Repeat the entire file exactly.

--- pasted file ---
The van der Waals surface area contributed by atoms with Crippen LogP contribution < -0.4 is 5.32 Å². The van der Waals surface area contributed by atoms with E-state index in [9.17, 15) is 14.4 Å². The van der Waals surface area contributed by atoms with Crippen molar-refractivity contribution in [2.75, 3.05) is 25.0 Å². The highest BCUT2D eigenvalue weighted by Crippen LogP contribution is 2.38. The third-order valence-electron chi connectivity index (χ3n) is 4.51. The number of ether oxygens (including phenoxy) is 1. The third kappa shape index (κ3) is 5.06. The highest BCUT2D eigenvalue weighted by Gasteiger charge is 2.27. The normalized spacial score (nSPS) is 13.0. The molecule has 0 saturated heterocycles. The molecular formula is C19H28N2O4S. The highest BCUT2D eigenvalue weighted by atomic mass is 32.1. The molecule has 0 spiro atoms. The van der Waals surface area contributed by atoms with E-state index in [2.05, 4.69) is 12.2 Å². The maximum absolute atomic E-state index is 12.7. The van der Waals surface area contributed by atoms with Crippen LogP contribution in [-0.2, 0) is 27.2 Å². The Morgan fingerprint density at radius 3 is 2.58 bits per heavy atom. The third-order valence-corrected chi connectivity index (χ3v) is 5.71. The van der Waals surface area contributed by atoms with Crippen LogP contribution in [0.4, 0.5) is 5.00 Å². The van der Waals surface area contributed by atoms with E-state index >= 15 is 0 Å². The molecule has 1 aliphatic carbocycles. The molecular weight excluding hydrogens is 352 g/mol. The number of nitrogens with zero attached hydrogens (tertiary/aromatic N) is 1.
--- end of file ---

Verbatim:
The van der Waals surface area contributed by atoms with Crippen LogP contribution < -0.4 is 5.32 Å². The van der Waals surface area contributed by atoms with E-state index in [9.17, 15) is 14.4 Å². The van der Waals surface area contributed by atoms with Crippen molar-refractivity contribution in [2.75, 3.05) is 25.0 Å². The highest BCUT2D eigenvalue weighted by Crippen LogP contribution is 2.38. The third-order valence-electron chi connectivity index (χ3n) is 4.51. The number of ether oxygens (including phenoxy) is 1. The third kappa shape index (κ3) is 5.06. The highest BCUT2D eigenvalue weighted by Gasteiger charge is 2.27. The normalized spacial score (nSPS) is 13.0. The molecule has 0 saturated heterocycles. The molecular formula is C19H28N2O4S. The highest BCUT2D eigenvalue weighted by atomic mass is 32.1. The molecule has 0 spiro atoms. The van der Waals surface area contributed by atoms with E-state index in [2.05, 4.69) is 12.2 Å². The maximum absolute atomic E-state index is 12.7. The van der Waals surface area contributed by atoms with Crippen LogP contribution in [-0.2, 0) is 27.2 Å². The Morgan fingerprint density at radius 3 is 2.58 bits per heavy atom. The third-order valence-corrected chi connectivity index (χ3v) is 5.71. The van der Waals surface area contributed by atoms with Crippen LogP contribution in [0.4, 0.5) is 5.00 Å². The van der Waals surface area contributed by atoms with E-state index >= 15 is 0 Å². The molecule has 1 aliphatic carbocycles. The molecular weight excluding hydrogens is 352 g/mol. The number of nitrogens with zero attached hydrogens (tertiary/aromatic N) is 1.